Generally, the police need a warrant to conduct a search. To obtain a warrant, however, the police must prove to the court that they have sufficient probable cause to conduct a search. And when the court is convinced that they have a case, it will issue a warrant for a specific location.
Under the law, however, there are instances when the police can search and seize property without a warrant. Here are three such instances:
Search and seizure
When you consent to the search – It’s important to understand that you are under no obligation to consent to a search. That said, police may not need a warrant to search your property when you wilfully let them in.
Consensual search can be a controversial topic though. For instance, if the residence has more than one adult occupant, then the search may be restricted to the consenting party’s personal space.
Under emergency circumstances – when the police believe that an individual is in possession of valuable evidence that they are likely to destroy, they may enter a property, search and retrieve the evidence in question without a warrant or permission. Likewise, if the police believe someone is in danger, they will not need a warrant to enter the property.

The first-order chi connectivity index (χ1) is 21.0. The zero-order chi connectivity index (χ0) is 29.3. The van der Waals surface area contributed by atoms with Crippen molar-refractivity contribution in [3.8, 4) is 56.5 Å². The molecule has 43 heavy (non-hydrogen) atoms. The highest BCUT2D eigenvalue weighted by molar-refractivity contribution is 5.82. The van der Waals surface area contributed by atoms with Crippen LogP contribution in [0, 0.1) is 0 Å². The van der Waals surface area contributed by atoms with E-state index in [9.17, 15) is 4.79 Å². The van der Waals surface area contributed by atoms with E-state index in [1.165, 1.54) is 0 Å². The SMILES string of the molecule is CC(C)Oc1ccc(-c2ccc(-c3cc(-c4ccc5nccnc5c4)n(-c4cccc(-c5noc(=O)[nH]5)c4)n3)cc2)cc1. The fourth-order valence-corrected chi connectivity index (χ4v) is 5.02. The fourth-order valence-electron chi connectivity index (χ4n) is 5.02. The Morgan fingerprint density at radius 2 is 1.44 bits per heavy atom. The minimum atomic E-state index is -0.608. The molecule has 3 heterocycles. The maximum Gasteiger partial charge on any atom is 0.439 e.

When the evidence is in plain view – Police do not need a warrant to seize any evidence that they can clearly see while legally on your property. For instance, if the police (while searching for drugs on your property) run into a cache of unlicensed firearms, they can confiscate such firearms without a warrant.
Protecting your rights
All criminal matters are litigated and determined on account of evidence. However, the police cannot use underhand techniques to search and seize your property. Learning more about the 4th Amendment of the U.S. Constitution can help you protect yourself from an illegal search and seizure.